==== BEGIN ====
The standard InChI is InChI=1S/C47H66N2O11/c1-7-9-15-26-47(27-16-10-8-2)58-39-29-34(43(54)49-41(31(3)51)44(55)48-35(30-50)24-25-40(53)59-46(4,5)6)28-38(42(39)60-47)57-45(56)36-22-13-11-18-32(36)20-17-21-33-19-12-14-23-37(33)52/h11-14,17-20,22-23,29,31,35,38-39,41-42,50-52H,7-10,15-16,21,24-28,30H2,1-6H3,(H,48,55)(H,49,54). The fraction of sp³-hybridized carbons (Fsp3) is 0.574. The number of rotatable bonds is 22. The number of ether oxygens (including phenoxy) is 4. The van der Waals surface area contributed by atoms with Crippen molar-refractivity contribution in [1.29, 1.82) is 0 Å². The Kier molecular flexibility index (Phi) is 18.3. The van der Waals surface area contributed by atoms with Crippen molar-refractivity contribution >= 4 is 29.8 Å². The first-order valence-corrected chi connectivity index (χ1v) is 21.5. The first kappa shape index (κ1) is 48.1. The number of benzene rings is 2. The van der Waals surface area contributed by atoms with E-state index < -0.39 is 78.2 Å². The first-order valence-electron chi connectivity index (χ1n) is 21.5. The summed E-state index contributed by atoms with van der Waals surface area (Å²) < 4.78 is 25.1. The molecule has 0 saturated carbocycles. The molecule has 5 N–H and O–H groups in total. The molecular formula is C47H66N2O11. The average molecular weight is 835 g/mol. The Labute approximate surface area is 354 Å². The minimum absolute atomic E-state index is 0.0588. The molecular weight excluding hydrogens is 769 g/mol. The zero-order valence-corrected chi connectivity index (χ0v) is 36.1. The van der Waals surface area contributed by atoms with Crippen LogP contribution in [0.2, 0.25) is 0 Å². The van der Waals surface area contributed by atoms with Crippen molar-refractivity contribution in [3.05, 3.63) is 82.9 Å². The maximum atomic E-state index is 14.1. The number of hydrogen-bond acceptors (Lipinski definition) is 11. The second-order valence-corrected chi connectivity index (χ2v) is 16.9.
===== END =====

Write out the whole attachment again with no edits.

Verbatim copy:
The standard InChI is InChI=1S/C47H66N2O11/c1-7-9-15-26-47(27-16-10-8-2)58-39-29-34(43(54)49-41(31(3)51)44(55)48-35(30-50)24-25-40(53)59-46(4,5)6)28-38(42(39)60-47)57-45(56)36-22-13-11-18-32(36)20-17-21-33-19-12-14-23-37(33)52/h11-14,17-20,22-23,29,31,35,38-39,41-42,50-52H,7-10,15-16,21,24-28,30H2,1-6H3,(H,48,55)(H,49,54). The fraction of sp³-hybridized carbons (Fsp3) is 0.574. The number of rotatable bonds is 22. The number of ether oxygens (including phenoxy) is 4. The van der Waals surface area contributed by atoms with Crippen molar-refractivity contribution in [1.29, 1.82) is 0 Å². The Kier molecular flexibility index (Phi) is 18.3. The van der Waals surface area contributed by atoms with Crippen molar-refractivity contribution >= 4 is 29.8 Å². The first-order valence-corrected chi connectivity index (χ1v) is 21.5. The first kappa shape index (κ1) is 48.1. The number of benzene rings is 2. The van der Waals surface area contributed by atoms with E-state index < -0.39 is 78.2 Å². The first-order valence-electron chi connectivity index (χ1n) is 21.5. The summed E-state index contributed by atoms with van der Waals surface area (Å²) < 4.78 is 25.1. The molecule has 0 saturated carbocycles. The molecule has 5 N–H and O–H groups in total. The molecular formula is C47H66N2O11. The average molecular weight is 835 g/mol. The Labute approximate surface area is 354 Å². The minimum absolute atomic E-state index is 0.0588. The molecular weight excluding hydrogens is 769 g/mol. The zero-order valence-corrected chi connectivity index (χ0v) is 36.1. The van der Waals surface area contributed by atoms with Crippen LogP contribution in [0.2, 0.25) is 0 Å². The van der Waals surface area contributed by atoms with Crippen molar-refractivity contribution in [3.05, 3.63) is 82.9 Å². The maximum atomic E-state index is 14.1. The number of hydrogen-bond acceptors (Lipinski definition) is 11. The second-order valence-corrected chi connectivity index (χ2v) is 16.9.